It’s people like that who make Israel worth saving. And what makes Palestine worth saving. It’s what makes the human race worth saving. The hundreds and thousands who go beyond the hatred and anguish and desperation, especially their own, and try to understand others. The Palestinian and Israeli Bereaved Families For Peace. The Holy Land Trust. The Palestinian Conflict Resolution Center. The Library on Wheels for Nonviolence and Peace. Haaretz, the main Israeli news source, has much sterner criticism of Israeli actions than its US equivalent, the New York Times. The best reporting on the situation that I have seen, bar none, is, a large group of Israeli and Palestinian reporters and writers.

But what triggered me to write this right here and right now was the Independent’s report on Gideon Levy. (What follows actually excerpts only a small part of it.)

[H]e has done something very simple …. Nearly every week for three decades, he has travelled to the Occupied Territories and described what he sees, plainly and without propaganda. “My modest mission,” he says, “is to prevent a situation in which many Israelis will be able to say, ‘We didn’t know.’” …

Once, in Jenin, his car was stuck behind an ambulance at a checkpoint for an hour. He saw there was a sick woman in the back and asked the driver what was going on, and he was told the ambulances were always made to wait this long. Furious, he asked the Israeli soldiers how they would feel if it was their mother in the ambulance – and they looked bemused at first, then angry, pointing their guns at him and telling him to shut up.

“I am amazed again and again at how little Israelis know of what’s going on fifteen minutes away from their homes,” he says. “The brainwashing machinery is so efficient that trying [to undo it is] almost like trying to turn an omelette back to an egg. It makes people so full of ignorance and cruelty.” He gives an example. During Operation Cast Lead, the Israel bombing of blockaded Gaza in 2008-9, “a dog – an Israeli dog – was killed by a Qassam rocket and it on the front page of the most popular newspaper in Israel. On the very same day, there were tens of Palestinians killed, they were on page 16, in two lines.” [I can think of too many non-Israeli examples of exactly this process.]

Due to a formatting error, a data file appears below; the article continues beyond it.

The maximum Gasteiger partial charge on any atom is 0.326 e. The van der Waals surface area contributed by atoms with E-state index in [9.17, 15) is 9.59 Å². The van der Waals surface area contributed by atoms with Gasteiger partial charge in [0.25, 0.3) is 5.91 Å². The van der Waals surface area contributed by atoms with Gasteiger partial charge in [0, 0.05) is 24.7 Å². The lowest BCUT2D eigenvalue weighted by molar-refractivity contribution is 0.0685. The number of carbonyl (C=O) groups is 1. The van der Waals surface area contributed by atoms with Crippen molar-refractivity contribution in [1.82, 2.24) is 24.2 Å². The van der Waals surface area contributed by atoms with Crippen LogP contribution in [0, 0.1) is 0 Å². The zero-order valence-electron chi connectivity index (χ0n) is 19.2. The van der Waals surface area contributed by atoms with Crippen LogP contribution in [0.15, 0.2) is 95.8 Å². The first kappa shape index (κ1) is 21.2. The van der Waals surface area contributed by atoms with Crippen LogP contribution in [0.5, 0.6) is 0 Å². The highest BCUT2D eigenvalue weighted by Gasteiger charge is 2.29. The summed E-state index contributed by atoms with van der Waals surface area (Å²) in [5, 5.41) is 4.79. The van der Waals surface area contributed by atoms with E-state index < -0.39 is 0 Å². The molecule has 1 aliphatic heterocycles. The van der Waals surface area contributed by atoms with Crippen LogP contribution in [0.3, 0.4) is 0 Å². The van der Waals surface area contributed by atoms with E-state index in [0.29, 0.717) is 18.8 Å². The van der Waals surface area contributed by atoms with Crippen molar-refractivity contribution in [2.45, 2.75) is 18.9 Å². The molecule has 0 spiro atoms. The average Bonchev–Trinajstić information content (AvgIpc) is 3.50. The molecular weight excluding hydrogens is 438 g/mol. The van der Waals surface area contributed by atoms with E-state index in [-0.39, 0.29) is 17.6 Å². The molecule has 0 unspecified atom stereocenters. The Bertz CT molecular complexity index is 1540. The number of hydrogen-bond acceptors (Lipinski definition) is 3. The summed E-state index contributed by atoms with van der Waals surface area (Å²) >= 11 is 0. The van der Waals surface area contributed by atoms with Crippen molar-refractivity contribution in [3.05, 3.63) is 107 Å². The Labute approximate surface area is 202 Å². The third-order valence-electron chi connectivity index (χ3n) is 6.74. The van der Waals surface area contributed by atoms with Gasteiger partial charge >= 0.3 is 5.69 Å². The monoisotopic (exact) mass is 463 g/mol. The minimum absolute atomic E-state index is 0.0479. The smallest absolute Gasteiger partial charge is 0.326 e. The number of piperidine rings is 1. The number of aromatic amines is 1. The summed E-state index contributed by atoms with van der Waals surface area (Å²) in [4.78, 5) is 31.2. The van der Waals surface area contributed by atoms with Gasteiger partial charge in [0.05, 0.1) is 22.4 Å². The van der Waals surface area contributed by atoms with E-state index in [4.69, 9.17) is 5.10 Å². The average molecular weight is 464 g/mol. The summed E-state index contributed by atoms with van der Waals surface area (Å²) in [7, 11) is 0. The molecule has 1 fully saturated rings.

The historian Isaac Deutscher once offered an analogy for the creation of the state of Israel. A Jewish man jumps from a burning building, and he lands on a Palestinian, horribly injuring him. Can the jumping man be blamed? Levy’s father really was running for his life: it was Palestine, or a concentration camp. Yet Levy says that the analogy is imperfect – because now the jumping man is still, sixty years later, smashing the head of the man he landed on against the ground, and beating up his children and grandchildren too. “1948 is still here. 1948 is still in the refugee camps. 1948 is still calling for a solution,” he says. “Israel is doing the very same thing now… dehumanising the Palestinians where it can, and ethnic cleansing wherever it’s possible. 1948 is not over. Not by a long way.” …

He appeals to anybody who is sincerely concerned about Israel’s safety and security to join him in telling Israelis the truth in plain language. “A real friend does not pick up the bill for an addict’s drugs: he packs the friend off to rehab instead. …